amounts and smaller time commitments. Keep that in mind as you invite
their support:

- Invite very specific support: $33 will do this _______ for
Claire...and tell them about how your organization makes a difference
in Clair's life.

- Invite very specific support: When you purchase a ticket to the
show on Thursday, July 2 you making it possible for us to help more
people like ______ get her GED, or feel safe or?.

- Invite them to do things they like to do. At a recent training I
delivered for about 100 young people attending a YNPN in Kansas City I
had everyone get out their phone and go to one of the social media
accounts of their favorite charity. I asked them to comment and
forward on or Re-Tweet something. The energy in the room skyrocketed!
People from one side of the room were sharing info from some of the
organizations present in the room. There was laughter, engaged
conversations and they truly did something helpful by raising
awareness of an organization that means something to them.

- MAKE IT FUN."

Bonus Quotes!

Vanessa Chase

vanessa_chase"Successfully connecting with GenX/Y donors requires shift in values. Innovation, accessibility, and transparency need to be the norm. I also recommend reading The XYZ Factor by DoSomething.org."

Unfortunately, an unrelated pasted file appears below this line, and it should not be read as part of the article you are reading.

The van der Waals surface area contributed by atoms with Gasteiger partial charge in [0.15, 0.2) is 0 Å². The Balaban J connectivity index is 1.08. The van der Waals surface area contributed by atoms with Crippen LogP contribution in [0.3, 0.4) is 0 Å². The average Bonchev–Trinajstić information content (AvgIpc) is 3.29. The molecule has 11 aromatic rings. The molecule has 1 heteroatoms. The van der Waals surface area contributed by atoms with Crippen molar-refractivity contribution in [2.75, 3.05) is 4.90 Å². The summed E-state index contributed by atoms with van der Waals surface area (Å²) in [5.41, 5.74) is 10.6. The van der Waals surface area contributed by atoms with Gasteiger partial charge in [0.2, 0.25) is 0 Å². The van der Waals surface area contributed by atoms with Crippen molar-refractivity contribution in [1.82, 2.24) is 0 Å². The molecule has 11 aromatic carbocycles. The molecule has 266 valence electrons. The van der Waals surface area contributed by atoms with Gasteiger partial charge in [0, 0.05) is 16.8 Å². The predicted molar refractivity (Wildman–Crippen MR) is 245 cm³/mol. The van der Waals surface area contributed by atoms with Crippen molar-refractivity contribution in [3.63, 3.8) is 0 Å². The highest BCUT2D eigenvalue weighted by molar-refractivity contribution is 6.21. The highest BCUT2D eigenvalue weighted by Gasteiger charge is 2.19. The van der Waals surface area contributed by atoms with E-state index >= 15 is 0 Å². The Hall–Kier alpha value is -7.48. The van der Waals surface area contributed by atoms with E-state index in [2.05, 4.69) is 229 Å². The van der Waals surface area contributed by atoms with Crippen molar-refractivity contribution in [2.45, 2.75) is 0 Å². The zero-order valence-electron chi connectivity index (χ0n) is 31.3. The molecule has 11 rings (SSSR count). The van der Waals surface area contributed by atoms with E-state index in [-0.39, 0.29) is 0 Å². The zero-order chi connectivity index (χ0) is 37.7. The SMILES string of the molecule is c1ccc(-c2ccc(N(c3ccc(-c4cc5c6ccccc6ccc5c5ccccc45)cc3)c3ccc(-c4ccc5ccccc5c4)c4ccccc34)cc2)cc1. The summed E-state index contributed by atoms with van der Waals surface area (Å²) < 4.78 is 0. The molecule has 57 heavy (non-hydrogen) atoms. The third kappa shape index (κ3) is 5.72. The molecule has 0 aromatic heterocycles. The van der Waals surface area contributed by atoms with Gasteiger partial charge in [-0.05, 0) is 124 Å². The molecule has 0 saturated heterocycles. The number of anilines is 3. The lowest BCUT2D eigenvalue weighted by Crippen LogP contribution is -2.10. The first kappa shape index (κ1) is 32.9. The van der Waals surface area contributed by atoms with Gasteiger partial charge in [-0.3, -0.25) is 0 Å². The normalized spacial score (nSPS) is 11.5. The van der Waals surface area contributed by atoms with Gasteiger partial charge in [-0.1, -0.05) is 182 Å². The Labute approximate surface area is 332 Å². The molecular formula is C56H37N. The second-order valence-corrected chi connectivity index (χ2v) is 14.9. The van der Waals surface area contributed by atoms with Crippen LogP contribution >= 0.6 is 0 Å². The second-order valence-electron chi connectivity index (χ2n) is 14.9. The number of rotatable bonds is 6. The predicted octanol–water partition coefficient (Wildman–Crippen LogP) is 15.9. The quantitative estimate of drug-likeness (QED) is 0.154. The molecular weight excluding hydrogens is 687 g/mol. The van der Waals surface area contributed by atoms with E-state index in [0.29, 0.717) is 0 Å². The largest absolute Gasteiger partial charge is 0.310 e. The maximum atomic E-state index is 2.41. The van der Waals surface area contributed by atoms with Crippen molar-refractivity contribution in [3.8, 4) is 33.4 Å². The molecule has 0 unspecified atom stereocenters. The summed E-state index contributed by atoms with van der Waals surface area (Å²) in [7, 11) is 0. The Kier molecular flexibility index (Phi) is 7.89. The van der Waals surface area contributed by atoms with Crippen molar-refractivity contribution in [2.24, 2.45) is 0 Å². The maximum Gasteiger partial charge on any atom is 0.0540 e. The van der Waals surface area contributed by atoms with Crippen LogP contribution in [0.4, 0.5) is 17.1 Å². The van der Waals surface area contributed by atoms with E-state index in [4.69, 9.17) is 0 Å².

Brock Warner

brock warner | fundraiser"My subjective take on this is that I've found that Gen X/Y'ers have a genuine interest the inner workings of an organization and the inputs required to make change possible. War Child's work is complex, and I've found younger donors often do want to go deep into an issue. I often wonder if it's because younger people are still actively learning, that the brain still has a little more of a sponge quality left in it, you know? I also wonder if it's because younger people are vocal in their support of a cause, and for that reason want to feel comfortable on the subject matter. Like say, they may want to give a gift then post about it on Facebook - but they want to have the tools to defend their choice should it ever be questioned. I don't know that my grandma ever has ever had that concern because she doesn't share with the world her charities of choice.

I've also learned to never make assumptions about their ability to give once they are engaged in the cause. The capacities of Gen Y especially are as varied, if not more, than almost any other age bracket I'd bet. So they shouldn't be excluded from any of any standard identification, research, etc. that you would otherwise do for a Gen X'er, Boomer or older."

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Topics: Fundraising, online fundraising, Young donors,